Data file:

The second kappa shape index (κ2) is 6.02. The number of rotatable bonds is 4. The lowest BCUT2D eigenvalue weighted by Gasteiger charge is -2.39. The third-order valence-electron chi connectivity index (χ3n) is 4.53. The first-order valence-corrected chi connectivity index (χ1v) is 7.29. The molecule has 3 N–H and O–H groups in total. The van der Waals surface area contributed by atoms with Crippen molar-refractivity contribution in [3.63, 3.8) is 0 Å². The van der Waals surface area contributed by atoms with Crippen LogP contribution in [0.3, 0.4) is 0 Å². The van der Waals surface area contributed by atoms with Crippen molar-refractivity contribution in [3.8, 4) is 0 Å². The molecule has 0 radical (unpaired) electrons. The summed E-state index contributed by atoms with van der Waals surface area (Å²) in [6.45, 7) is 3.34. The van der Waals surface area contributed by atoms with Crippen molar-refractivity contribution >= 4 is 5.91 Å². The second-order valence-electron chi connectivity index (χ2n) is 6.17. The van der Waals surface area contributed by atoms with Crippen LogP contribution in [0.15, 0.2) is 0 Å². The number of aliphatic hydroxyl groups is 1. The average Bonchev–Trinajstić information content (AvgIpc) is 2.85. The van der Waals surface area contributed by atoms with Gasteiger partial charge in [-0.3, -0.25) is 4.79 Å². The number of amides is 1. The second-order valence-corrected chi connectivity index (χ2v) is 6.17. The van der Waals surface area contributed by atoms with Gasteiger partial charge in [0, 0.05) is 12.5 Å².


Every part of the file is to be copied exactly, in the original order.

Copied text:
The second kappa shape index (κ2) is 6.02. The number of rotatable bonds is 4. The lowest BCUT2D eigenvalue weighted by Gasteiger charge is -2.39. The third-order valence-electron chi connectivity index (χ3n) is 4.53. The first-order valence-corrected chi connectivity index (χ1v) is 7.29. The molecule has 3 N–H and O–H groups in total. The van der Waals surface area contributed by atoms with Crippen molar-refractivity contribution in [3.63, 3.8) is 0 Å². The van der Waals surface area contributed by atoms with Crippen LogP contribution in [0.3, 0.4) is 0 Å². The van der Waals surface area contributed by atoms with Crippen molar-refractivity contribution in [3.8, 4) is 0 Å². The molecule has 0 radical (unpaired) electrons. The summed E-state index contributed by atoms with van der Waals surface area (Å²) in [6.45, 7) is 3.34. The van der Waals surface area contributed by atoms with Crippen molar-refractivity contribution >= 4 is 5.91 Å². The second-order valence-electron chi connectivity index (χ2n) is 6.17. The van der Waals surface area contributed by atoms with Crippen LogP contribution in [0.15, 0.2) is 0 Å². The number of aliphatic hydroxyl groups is 1. The average Bonchev–Trinajstić information content (AvgIpc) is 2.85. The van der Waals surface area contributed by atoms with Gasteiger partial charge in [-0.3, -0.25) is 4.79 Å². The number of amides is 1. The second-order valence-corrected chi connectivity index (χ2v) is 6.17. The van der Waals surface area contributed by atoms with Gasteiger partial charge in [0, 0.05) is 12.5 Å².